Olympus E-420 - Olympus E-420 Studio resolution / JPEG and RAW results

Olympus E-420 Studio resolution / JPEG and RAW results


Olympus E-420 results continued…

Outdoor resolution / Studio resolution / Real life Noise

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  To measure and compare the Olympus E-420’s resolving power we photographed the Enhanced Digital Camera Resolution Chart with it and a number of rival models, each using their best quality JPEG and default image tone and sharpening settings. We tested the Olympus E-420 using both the Zuiko Digital 25mm pancake and the Zuiko Digital 12-60mm SWD lens at all apertures and selected the sharpest result.

The crops are taken from the original images, saved as High Quality JPEGs in Photoshop CS2 and presented here at 100%. Each number represents 100 lines per picture height (lpph), so a figure of 20 means a resolution of 2000 lpph.

Fitted with the Zuiko Digital 25mm pancake lens at f8, the E-420 resolved 2150 and 2200 lpph of horizontal and vertical resolution respectively. Beyond a slight increase in vertical resolution, this is essentially the same as the earlier E-410 with the 14-42mm kit zoom.

Fitting the Zuiko Digital 12-60mm SWD lens at 25mm f8, there’s a small boost in horizontal resolution, but nothing to get excited about. From these results we’d say the E-420’s sensor is the limiting factor here and there’s no compromise in resolution by using the 25mm pancake.

We’ve also included scores for the Olympus E-3 and Canon EOS 450D / XSi. The E-3 delivers a slightly superior result in terms of horizontal resolution, but it’s pretty close. The Canon 450D / XSi manages to resolve slightly greater detail in this test, but again there’s not a great deal of difference in real-life detail as seen on the previous page.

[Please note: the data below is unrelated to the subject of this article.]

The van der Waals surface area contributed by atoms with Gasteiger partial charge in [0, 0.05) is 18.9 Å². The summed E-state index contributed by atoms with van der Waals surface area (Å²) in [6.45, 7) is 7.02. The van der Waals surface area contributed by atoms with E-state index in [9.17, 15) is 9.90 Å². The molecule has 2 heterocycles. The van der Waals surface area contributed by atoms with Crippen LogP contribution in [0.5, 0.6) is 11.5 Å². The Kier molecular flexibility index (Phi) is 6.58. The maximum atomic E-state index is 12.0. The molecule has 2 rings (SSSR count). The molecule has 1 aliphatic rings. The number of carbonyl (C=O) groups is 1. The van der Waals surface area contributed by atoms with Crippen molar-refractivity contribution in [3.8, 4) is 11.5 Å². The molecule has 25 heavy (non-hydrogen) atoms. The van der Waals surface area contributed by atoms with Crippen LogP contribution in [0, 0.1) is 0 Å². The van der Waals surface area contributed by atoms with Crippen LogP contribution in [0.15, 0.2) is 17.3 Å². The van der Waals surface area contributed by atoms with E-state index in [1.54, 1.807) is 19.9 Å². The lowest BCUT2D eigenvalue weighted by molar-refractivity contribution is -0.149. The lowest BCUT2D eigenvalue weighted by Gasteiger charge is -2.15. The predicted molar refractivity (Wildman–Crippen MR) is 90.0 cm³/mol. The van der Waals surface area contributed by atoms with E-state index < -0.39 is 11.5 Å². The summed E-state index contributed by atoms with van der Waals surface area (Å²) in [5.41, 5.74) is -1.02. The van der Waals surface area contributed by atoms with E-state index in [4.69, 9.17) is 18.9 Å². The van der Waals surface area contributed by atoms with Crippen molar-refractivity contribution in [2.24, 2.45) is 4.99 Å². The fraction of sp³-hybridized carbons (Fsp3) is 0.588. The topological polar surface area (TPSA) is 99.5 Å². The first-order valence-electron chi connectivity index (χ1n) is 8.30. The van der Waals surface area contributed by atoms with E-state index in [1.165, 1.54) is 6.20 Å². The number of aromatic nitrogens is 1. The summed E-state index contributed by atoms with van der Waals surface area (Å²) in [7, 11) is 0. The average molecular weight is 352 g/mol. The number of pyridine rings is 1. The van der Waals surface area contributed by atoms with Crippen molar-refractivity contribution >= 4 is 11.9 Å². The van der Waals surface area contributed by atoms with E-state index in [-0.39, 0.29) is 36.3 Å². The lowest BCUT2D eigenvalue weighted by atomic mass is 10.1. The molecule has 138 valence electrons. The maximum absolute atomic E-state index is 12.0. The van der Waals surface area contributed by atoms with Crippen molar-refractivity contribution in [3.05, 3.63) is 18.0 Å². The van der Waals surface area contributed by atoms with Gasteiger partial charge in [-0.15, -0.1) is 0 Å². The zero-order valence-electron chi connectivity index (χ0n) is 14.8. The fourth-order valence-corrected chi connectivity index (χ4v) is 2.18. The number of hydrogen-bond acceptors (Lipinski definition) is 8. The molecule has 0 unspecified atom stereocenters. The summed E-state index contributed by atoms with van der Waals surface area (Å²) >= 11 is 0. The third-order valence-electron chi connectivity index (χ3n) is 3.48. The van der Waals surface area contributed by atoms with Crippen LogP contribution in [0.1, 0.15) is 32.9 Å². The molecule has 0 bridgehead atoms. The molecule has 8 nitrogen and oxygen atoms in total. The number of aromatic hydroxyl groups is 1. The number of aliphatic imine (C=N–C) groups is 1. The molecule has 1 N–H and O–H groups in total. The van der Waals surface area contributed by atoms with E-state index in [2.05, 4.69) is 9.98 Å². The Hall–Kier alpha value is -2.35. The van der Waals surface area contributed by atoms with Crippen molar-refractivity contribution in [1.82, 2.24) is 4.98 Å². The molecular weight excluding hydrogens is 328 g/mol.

So a good result here for the E-420 which manages to deliver a result that’s as good as the best 10 Megapixel DSLRs out there.

To see how shooting in RAW affects this test, scroll to the bottom of this page, or head straight over to our Olympus E-420 noise results page where we’ll see how it performs across its sensitivity range next to the Canon 400D / XTi and 450D / XSi.

Olympus E-420
with Zuiko Digital 25mm 1:2.8
Olympus E-420
with Zuiko Digital 12-60mm 1:2.8-4 SWD
2150 lpph, ZD 25mm, f8, 100 ISO
2175 lpph, ZD 12-60mm at 25mm, f8, 100 ISO
Olympus E-3
with Zuiko Digital 12-60mm 1:2.8-4 SWD
 
Canon EOS 450D / XSi
with EF-S 18-55mm IS
2200 lpph, ZD 12-60mm at 25mm, f8, 100 ISO
2200 lpph, EF-S 18-55mm IS at 35mm, f8, 100 ISO
Olympus E-420
with Zuiko Digital 25mm 1:2.8
Olympus E-420
with Zuiko Digital 12-60mm 1:2.8-4 SWD
2200 lpph, ZD 25mm, f8, 100 ISO
2200 lpph, ZD 12-60mm at 25mm, f8, 100 ISO
Olympus E-3
with Zuiko Digital 12-60mm 1:2.8-4 SWD
 
Canon EOS 450D / XSi
with EF-S 18-55mm IS
2200 lpph, ZD 12-60mm at 25mm, f8, 100 ISO
2225 lpph, EF-S 18-55mm IS at 35mm, f8, 100 ISO

Olympus E-420 Studio resolution: JPEG versus RAW

We photographed the test chart in the E-420’s RAW plus Large Fine JPEG mode, allowing us to directly compare images created from exactly the same data. Below are crops taken from the original JPEG file alongside the RAW version, processed in Olympus Master 2.05 using the default settings, saved as a 16-bit TIFF, then opened in Photoshop.

As seen on the previous page, there’s virtually no difference between the processed RAW file and the in-camera JPEG, although again to be fair, the Master software was using the camera defaults.

Now let’s check out the camera’s performance at different sensitivities in our Olympus E-420 noise results page.

Olympus E-420 JPEG
with Zuiko Digital 25mm 1:2.8
Olympus E-420 RAW
with Zuiko Digital 25mm 1:2.8
2150 lpph, ZD 25mm, f8, 100 ISO
2150 lpph, ZD 25mm, f8, 100 ISO

Olympus E-420 JPEG
with Zuiko Digital 25mm 1:2.8
Olympus E-420 RAW
with Zuiko Digital 25mm 1:2.8
2200 lpph, ZD 25mm, f8, 100 ISO
2200 lpph, ZD 25mm, f8, 100 ISO
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